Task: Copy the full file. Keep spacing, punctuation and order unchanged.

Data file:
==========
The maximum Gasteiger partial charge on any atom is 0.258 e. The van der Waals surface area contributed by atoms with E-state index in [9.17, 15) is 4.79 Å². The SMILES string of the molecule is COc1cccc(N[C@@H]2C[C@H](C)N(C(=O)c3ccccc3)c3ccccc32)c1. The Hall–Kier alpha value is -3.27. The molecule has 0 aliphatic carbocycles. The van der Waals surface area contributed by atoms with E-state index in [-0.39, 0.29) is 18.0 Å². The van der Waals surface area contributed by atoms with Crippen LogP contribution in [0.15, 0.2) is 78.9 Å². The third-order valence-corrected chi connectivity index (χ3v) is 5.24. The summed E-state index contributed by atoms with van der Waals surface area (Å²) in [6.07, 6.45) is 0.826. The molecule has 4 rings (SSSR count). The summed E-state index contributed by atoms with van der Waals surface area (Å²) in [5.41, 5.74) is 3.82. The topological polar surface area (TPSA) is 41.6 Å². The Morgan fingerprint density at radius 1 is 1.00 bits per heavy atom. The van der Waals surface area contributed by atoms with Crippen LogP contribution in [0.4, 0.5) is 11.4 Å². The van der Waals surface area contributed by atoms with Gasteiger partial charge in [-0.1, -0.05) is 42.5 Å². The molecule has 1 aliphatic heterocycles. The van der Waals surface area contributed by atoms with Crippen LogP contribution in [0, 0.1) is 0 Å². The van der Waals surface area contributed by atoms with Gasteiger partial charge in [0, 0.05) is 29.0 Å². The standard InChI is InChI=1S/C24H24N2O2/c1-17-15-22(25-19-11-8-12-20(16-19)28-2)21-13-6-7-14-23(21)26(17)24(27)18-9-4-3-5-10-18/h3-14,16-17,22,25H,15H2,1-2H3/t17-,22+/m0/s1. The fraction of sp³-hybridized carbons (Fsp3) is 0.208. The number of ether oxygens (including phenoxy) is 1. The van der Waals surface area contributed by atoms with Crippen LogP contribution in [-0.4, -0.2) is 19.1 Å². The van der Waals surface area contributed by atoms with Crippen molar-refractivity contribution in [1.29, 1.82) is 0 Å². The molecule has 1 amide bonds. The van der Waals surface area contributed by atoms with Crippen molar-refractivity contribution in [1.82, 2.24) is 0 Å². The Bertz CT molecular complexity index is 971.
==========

The maximum Gasteiger partial charge on any atom is 0.258 e. The van der Waals surface area contributed by atoms with E-state index in [9.17, 15) is 4.79 Å². The SMILES string of the molecule is COc1cccc(N[C@@H]2C[C@H](C)N(C(=O)c3ccccc3)c3ccccc32)c1. The Hall–Kier alpha value is -3.27. The molecule has 0 aliphatic carbocycles. The van der Waals surface area contributed by atoms with E-state index in [-0.39, 0.29) is 18.0 Å². The van der Waals surface area contributed by atoms with Crippen LogP contribution in [0.15, 0.2) is 78.9 Å². The third-order valence-corrected chi connectivity index (χ3v) is 5.24. The summed E-state index contributed by atoms with van der Waals surface area (Å²) in [6.07, 6.45) is 0.826. The molecule has 4 rings (SSSR count). The summed E-state index contributed by atoms with van der Waals surface area (Å²) in [5.41, 5.74) is 3.82. The topological polar surface area (TPSA) is 41.6 Å². The Morgan fingerprint density at radius 1 is 1.00 bits per heavy atom. The van der Waals surface area contributed by atoms with Crippen LogP contribution in [0.4, 0.5) is 11.4 Å². The van der Waals surface area contributed by atoms with Gasteiger partial charge in [-0.1, -0.05) is 42.5 Å². The molecule has 1 aliphatic heterocycles. The van der Waals surface area contributed by atoms with Crippen LogP contribution in [0, 0.1) is 0 Å². The van der Waals surface area contributed by atoms with Gasteiger partial charge in [0, 0.05) is 29.0 Å². The standard InChI is InChI=1S/C24H24N2O2/c1-17-15-22(25-19-11-8-12-20(16-19)28-2)21-13-6-7-14-23(21)26(17)24(27)18-9-4-3-5-10-18/h3-14,16-17,22,25H,15H2,1-2H3/t17-,22+/m0/s1. The fraction of sp³-hybridized carbons (Fsp3) is 0.208. The number of ether oxygens (including phenoxy) is 1. The van der Waals surface area contributed by atoms with Crippen LogP contribution in [-0.4, -0.2) is 19.1 Å². The van der Waals surface area contributed by atoms with Crippen molar-refractivity contribution in [1.29, 1.82) is 0 Å². The molecule has 1 amide bonds. The van der Waals surface area contributed by atoms with Crippen molar-refractivity contribution in [1.82, 2.24) is 0 Å². The Bertz CT molecular complexity index is 971.